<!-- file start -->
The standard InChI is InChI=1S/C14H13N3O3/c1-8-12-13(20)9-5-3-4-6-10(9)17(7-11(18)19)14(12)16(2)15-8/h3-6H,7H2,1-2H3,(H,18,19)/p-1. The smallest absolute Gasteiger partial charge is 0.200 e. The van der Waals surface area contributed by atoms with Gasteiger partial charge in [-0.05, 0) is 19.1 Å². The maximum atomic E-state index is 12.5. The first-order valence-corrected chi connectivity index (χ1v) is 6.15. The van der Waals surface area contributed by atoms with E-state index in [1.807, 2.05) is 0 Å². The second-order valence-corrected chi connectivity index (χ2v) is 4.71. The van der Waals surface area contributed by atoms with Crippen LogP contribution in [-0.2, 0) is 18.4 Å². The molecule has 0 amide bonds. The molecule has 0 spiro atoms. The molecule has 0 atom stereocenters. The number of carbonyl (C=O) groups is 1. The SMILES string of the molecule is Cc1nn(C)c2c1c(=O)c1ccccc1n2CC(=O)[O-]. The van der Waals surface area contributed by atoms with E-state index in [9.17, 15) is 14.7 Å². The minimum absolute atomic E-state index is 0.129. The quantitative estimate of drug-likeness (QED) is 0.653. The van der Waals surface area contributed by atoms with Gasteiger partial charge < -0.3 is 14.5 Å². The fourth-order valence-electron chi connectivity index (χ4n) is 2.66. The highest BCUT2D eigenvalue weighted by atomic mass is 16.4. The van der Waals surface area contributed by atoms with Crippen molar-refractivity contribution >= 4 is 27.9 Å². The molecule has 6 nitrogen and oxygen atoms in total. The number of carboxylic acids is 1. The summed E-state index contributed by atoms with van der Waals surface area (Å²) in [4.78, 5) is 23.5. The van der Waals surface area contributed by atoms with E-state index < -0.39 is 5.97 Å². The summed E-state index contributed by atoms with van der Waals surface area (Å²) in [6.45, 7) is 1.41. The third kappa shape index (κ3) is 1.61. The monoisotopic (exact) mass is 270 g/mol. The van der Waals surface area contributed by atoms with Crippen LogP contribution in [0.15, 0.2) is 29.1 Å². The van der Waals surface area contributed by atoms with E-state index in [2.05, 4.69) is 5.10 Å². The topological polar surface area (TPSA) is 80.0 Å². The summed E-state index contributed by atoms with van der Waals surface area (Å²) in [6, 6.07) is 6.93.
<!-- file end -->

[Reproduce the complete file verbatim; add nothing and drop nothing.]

The standard InChI is InChI=1S/C14H13N3O3/c1-8-12-13(20)9-5-3-4-6-10(9)17(7-11(18)19)14(12)16(2)15-8/h3-6H,7H2,1-2H3,(H,18,19)/p-1. The smallest absolute Gasteiger partial charge is 0.200 e. The van der Waals surface area contributed by atoms with Gasteiger partial charge in [-0.05, 0) is 19.1 Å². The maximum atomic E-state index is 12.5. The first-order valence-corrected chi connectivity index (χ1v) is 6.15. The van der Waals surface area contributed by atoms with E-state index in [1.807, 2.05) is 0 Å². The second-order valence-corrected chi connectivity index (χ2v) is 4.71. The van der Waals surface area contributed by atoms with Crippen LogP contribution in [-0.2, 0) is 18.4 Å². The molecule has 0 amide bonds. The molecule has 0 spiro atoms. The molecule has 0 atom stereocenters. The number of carbonyl (C=O) groups is 1. The SMILES string of the molecule is Cc1nn(C)c2c1c(=O)c1ccccc1n2CC(=O)[O-]. The van der Waals surface area contributed by atoms with E-state index in [9.17, 15) is 14.7 Å². The minimum absolute atomic E-state index is 0.129. The quantitative estimate of drug-likeness (QED) is 0.653. The van der Waals surface area contributed by atoms with Gasteiger partial charge < -0.3 is 14.5 Å². The fourth-order valence-electron chi connectivity index (χ4n) is 2.66. The highest BCUT2D eigenvalue weighted by atomic mass is 16.4. The van der Waals surface area contributed by atoms with Crippen molar-refractivity contribution >= 4 is 27.9 Å². The molecule has 6 nitrogen and oxygen atoms in total. The number of carboxylic acids is 1. The summed E-state index contributed by atoms with van der Waals surface area (Å²) in [4.78, 5) is 23.5. The van der Waals surface area contributed by atoms with E-state index < -0.39 is 5.97 Å². The summed E-state index contributed by atoms with van der Waals surface area (Å²) in [6.45, 7) is 1.41. The third kappa shape index (κ3) is 1.61. The monoisotopic (exact) mass is 270 g/mol. The van der Waals surface area contributed by atoms with Crippen LogP contribution in [0.15, 0.2) is 29.1 Å². The van der Waals surface area contributed by atoms with E-state index in [2.05, 4.69) is 5.10 Å². The topological polar surface area (TPSA) is 80.0 Å². The summed E-state index contributed by atoms with van der Waals surface area (Å²) in [6, 6.07) is 6.93.